McWhorter first notes that he can make a case for translating the archaic words in Shakespeare into modern English. He adds that one loses out going to operas where there’s no simultaneous translation of Italian or German (many operas have electronic translations available).  So why not make the classics more accessible by translating them into English? Well, this will work for people like me who aren’t classics majors, but what about those who are?

Even for those, McWhorter can find exceptions:

Thus I am not entirely closed to the idea that a classics departments stop requiring majors to know Latin and Greek. A part of me has a hard time letting go of the idea that the challenge is a valuable one to the nurturing of a young brain. Yes, Princeton will continue teaching Latin and Greek to students who want to dip their feet in just “because.” But the ones who specialize in actual Latin and Greek texts, if required to get in up to their waists, are the students who will truly know the languages, using them to grapple with entire chunks of work and thought. The new situation will be one basically announcing “Nobody has to really learn Latin or Greek unless they’re a grammar nerd. What we want is for you to come give us your take on what these texts are about.”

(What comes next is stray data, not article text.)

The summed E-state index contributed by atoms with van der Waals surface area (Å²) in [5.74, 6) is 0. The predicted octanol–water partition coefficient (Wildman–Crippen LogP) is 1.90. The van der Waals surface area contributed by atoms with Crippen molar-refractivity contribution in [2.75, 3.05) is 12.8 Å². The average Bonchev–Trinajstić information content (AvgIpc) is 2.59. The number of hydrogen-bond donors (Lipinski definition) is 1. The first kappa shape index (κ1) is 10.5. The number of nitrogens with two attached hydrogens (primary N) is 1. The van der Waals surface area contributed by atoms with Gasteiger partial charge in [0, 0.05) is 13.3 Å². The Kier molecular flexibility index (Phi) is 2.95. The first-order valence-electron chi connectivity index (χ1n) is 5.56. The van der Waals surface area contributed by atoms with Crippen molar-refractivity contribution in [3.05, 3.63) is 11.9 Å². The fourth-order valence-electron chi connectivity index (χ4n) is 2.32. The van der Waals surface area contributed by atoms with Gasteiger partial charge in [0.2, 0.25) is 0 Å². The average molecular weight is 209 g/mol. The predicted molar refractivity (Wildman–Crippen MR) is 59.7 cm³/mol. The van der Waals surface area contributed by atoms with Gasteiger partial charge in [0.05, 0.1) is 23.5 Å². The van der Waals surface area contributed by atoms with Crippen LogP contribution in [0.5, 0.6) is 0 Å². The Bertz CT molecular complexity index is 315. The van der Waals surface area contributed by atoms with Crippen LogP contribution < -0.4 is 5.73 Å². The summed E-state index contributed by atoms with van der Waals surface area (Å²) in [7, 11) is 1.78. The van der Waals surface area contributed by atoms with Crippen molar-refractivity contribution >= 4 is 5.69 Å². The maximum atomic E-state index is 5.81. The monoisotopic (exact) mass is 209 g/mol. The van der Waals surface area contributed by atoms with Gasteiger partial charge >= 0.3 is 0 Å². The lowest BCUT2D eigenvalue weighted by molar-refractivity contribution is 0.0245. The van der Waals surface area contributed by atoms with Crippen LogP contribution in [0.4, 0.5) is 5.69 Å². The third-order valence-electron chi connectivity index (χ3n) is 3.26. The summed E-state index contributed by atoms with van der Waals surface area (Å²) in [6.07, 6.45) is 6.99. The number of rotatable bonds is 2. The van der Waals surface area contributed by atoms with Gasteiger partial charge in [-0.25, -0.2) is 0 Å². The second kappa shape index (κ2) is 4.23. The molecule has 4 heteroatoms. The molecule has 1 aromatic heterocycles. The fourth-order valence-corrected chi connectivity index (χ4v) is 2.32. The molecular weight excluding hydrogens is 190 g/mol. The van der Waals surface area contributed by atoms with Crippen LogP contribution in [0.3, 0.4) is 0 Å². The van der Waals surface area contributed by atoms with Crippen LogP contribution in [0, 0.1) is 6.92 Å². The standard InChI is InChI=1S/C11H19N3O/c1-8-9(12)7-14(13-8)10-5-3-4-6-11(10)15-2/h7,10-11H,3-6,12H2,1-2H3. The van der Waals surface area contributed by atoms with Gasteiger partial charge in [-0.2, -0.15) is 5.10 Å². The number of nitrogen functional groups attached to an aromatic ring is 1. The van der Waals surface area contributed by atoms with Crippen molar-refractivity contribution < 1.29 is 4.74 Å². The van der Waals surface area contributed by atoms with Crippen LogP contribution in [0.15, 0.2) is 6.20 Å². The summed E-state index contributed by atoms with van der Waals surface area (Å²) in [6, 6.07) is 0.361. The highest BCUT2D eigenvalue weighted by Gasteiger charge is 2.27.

Many wonder what’s so bad about that. And someone like me looks back at antique requirements that all students at a college take Latin and/or Greek and sees a peculiar quaintness. One could see Princeton’s decision as simply taking us even further from arbitrary tradition.

. . . except when this is done to cater to black students.  Like his colleague Glenn Loury, McWhorter doesn’t like relaxing requirements only to allow black students to gain “equity” in a field:

And yet, my irritation and discomfort remain. This is for a specific reason. I revile decisions like these when they are made with black people in mind. We can have a conversation about whether standardized tests are fair, about whether there might be other ways of fairly assessing students, about whether classical texts really need to be encountered in the languages they were written in. However, to have those conversations within the context of excusing black students from challenge is, in my view, impermissible and yes, in its way, racist.